MTJ PR has launched a new initiative, its Retail Excellence Panel. The panel, made up of independent convenience retailers from across the UK, is one of the ways MTJ ensures that our partners’ launches, promotions, and messaging has the best chance of engaging independent business owners. During a lively first session, retailers shared the biggest challenges their business currently faces, with stock availability at an “all-time low” for some. We also discussed opportunities that store owners are exploring to drive their sales and profits.

In this three-part series, we reveal insight from the panel that suppliers can apply to their strategies. Here, we uncover the biggest challenges our panellists are facing.

  1. Stock availability

The main challenge highlighted by all store owners on the call was stock availability, with retailers reporting there was no end to the issues in sight.  “We can face up to 650 out of across all categories. Customers don’t understand it either. We get comments from them such as ‘are you shutting down?’ all the time,” said Sophie Towers, owner of Kibble Bank One Stop, Burnley, Lancashire.

Imtiyaz Mamode Wych Lane PremierImtiyaz Mamode of Wych Lane Premier in Gosport, Hampshire, said the issues meant that planning deliveries was impossible as often extra stock from a previous order would be added to a new one. “We recently ordered bananas and were told they were out of stock. We ordered again and we ended up with too many boxes. Most of it went off.”

  1. Concern over promotions

Retailers voiced their concerns that suppliers would eventually start pulling promotions out of wholesalers due to them no longer selling high enough volumes because of low availability. In turn, will wholesalers reduce rebates and ‘spend and save’ schemes for store owners?

As Natalie Lightfoot of Londis Solo Convenience, Glasgow explained: “If you’re not able to order your bestsellers, spend will be lower. Long-term, I’m concerned how this will affect how suppliers view the channel. Will they wind up giving even more favourable treatment to the supermarkets?”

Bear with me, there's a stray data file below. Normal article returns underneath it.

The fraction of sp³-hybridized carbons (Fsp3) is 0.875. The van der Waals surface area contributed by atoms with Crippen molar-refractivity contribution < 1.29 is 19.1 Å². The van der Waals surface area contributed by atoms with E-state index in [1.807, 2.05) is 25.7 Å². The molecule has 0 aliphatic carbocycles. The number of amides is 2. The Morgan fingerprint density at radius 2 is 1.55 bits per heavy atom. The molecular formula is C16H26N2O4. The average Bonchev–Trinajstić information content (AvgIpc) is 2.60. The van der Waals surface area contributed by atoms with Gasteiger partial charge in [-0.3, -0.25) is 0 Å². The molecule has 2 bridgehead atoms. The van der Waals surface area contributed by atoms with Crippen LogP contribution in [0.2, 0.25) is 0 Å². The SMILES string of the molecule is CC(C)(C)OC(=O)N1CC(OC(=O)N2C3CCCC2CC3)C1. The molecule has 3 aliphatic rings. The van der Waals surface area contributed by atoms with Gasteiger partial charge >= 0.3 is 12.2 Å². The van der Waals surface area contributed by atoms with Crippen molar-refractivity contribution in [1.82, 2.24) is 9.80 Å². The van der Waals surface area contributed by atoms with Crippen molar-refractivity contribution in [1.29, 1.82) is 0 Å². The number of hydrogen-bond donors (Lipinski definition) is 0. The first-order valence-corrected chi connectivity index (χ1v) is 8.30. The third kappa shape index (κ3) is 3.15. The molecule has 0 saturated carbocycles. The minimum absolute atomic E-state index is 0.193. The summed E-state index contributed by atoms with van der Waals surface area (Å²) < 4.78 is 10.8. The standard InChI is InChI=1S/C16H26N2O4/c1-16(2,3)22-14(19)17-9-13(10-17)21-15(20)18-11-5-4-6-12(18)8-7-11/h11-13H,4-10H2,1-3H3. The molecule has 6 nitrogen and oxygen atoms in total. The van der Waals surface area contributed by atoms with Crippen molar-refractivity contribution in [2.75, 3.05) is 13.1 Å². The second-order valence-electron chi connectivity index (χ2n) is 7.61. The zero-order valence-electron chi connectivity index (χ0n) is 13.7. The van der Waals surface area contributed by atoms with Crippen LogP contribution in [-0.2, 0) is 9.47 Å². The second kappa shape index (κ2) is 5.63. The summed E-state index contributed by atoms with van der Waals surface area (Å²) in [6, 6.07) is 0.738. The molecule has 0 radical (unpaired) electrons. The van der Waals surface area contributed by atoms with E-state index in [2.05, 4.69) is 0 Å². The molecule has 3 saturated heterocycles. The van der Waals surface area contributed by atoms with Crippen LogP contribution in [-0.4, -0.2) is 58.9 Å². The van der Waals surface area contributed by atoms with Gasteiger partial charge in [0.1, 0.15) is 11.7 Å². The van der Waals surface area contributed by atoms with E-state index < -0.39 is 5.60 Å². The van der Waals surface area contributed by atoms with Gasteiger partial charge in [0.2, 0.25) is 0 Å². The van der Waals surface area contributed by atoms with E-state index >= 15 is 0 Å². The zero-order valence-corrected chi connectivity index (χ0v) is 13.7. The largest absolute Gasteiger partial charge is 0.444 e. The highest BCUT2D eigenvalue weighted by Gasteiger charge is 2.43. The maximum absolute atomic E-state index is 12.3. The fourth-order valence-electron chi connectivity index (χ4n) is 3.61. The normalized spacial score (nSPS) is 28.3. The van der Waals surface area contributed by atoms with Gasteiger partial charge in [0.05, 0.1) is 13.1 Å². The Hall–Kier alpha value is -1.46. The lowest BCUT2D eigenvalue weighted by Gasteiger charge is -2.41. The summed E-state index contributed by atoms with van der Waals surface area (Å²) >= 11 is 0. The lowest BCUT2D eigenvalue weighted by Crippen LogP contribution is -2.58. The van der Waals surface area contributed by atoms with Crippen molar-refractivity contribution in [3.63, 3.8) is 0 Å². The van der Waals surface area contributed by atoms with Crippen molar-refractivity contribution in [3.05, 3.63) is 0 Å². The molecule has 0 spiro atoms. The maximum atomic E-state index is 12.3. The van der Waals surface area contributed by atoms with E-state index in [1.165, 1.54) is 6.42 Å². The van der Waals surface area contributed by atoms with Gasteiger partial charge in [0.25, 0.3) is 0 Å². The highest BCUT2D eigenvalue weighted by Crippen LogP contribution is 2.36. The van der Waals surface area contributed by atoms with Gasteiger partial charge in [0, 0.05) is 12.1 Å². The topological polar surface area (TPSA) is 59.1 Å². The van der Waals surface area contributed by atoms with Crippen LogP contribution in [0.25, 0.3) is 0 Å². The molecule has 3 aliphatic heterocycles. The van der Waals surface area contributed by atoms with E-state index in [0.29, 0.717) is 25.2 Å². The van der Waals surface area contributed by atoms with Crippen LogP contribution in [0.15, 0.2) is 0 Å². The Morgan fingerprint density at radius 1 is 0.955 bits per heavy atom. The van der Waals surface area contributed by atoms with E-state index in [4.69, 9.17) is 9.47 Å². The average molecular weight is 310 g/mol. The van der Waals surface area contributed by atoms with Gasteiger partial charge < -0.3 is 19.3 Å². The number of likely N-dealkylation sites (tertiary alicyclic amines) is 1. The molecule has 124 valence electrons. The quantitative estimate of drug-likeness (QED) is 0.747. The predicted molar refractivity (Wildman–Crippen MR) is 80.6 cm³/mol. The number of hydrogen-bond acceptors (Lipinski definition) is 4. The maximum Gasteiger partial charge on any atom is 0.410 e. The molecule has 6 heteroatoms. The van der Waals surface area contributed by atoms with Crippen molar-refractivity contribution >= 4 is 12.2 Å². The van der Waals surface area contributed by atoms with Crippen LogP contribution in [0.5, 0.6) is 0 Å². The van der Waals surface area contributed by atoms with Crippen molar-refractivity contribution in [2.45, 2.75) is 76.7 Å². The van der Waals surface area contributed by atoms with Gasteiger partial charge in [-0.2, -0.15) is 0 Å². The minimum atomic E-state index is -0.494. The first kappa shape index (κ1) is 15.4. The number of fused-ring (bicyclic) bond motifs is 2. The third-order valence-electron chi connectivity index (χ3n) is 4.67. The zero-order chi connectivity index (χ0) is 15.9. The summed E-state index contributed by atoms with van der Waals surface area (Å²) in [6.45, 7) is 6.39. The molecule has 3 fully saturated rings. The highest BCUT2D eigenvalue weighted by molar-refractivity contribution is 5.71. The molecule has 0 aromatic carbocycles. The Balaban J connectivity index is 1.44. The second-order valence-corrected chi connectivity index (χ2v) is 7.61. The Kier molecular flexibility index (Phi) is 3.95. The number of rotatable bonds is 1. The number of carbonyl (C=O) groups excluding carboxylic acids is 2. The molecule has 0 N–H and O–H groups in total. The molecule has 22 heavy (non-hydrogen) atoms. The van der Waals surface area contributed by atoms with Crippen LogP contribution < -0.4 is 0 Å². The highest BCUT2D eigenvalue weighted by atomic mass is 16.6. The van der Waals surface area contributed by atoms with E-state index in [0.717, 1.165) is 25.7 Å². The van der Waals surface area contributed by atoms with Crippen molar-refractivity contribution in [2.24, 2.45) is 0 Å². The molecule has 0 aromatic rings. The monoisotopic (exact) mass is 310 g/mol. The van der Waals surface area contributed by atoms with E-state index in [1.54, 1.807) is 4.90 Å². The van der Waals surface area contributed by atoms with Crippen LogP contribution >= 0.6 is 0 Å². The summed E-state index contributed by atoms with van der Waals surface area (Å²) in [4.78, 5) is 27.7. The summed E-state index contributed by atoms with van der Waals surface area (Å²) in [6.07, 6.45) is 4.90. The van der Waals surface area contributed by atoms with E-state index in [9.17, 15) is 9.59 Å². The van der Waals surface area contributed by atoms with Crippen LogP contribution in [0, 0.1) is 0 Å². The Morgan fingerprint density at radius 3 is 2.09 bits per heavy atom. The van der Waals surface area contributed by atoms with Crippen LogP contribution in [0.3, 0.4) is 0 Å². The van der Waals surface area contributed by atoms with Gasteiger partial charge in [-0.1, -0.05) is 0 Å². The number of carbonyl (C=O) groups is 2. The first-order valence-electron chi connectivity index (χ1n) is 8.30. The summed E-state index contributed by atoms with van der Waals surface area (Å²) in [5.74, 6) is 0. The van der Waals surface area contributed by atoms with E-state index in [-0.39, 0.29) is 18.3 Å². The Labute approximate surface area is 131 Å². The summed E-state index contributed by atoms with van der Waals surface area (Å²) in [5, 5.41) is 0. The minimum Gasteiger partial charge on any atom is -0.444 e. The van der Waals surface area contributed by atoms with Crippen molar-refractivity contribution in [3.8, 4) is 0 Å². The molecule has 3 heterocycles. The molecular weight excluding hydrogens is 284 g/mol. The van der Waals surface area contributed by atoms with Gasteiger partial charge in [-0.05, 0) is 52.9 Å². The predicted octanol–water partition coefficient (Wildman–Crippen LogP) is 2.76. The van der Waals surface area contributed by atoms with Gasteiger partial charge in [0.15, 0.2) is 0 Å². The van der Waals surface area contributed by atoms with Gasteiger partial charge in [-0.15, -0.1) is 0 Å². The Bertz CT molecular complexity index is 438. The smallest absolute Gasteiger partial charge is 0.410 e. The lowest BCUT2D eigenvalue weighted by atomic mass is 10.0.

Suppliers and wholesalers must communicate how they will continue to be a reliable partner for independents through this challenging trading period and beyond.

  1. Standing out from other stores

Whether it’s food to go, vaping, or American confectionery, convenience retailers have always looked for profitable new lines and categories to stand out from the competition. However, the uncertainty of being able to stock bestsellers is causing stores to prioritise this more than before. Bubble tea, alcoholic slushes, and Smart Soda were some of the more recent innovations for retailers on the call.

Gail Watling Tidings
As multiples continue to invest in selling their own-label products through independent stores, the pressure is on for retailers to communicate their independence, despite what the names might be on the products they sell. “My customers can see Jack’s by Tesco on the packaging,” said Gail Watling of Tidings Newsagents in Norwich, Norfolk. “They think I’m just going to Tesco to buy my stock. It’s a real challenge.”

For symbol retailers, there’s also an emphasis for those who are doing the right thing to stand out from unscrupulous store owners.

“We’ve got stores near us selling illegal vapes and because they sell it, customers come to me and expect me to sell it,” said Imtiyaz. “It really affects the reputation of all retailers.”

  1. Sexism

“In all the years I’ve been in retail, I’ve never had a single supplier launch in my store, no one has ever approached me. I don’t get many reps in. When they have visited, I get: ‘Is your dad in?’”

Sophie’s experience resonated with all the female store owners on the call.

Sophie Towers Kibble Bank One Stop“There’s this core group of – mostly male – retailers who seem to sit on all the panels and they get everything from suppliers. Why do they take priority when I’ve been around as long or longer? There’s still this issue that female retailers aren’t equal. It’s so frustrating.”

Suppliers need to ensure that they are working with, and gaining feedback from, retailers who are outside the main 30-50 retailers who are often quoted in trade press. There are 33,000 independent stores in the country, many ran by brilliant businesspeople who deserve the spotlight too.

  1. High Fat Salt Sugar legislation

For the retailers on the call, HFSS legislation is still an abstract concept, but some stores are getting ahead of it. Imtiyaz said: “We changed our store to be HFSS-ready this summer. We had sweets and chocolates underneath the counter and now we only sell toys there. We sell a lot more now. It’s going very well. Kids start pestering their parents when they see something they want and often it gets bought by them!”

Of course, with a new Prime Minister in Downing Street who is well-known for being against laws such as this, the future of HFSS legislation is now in doubt. Suppliers, however, still need to support retailers who are looking to help their customers make healthier choices.

Retail Excellence PanelMore insight from The Retail Excellence Panel: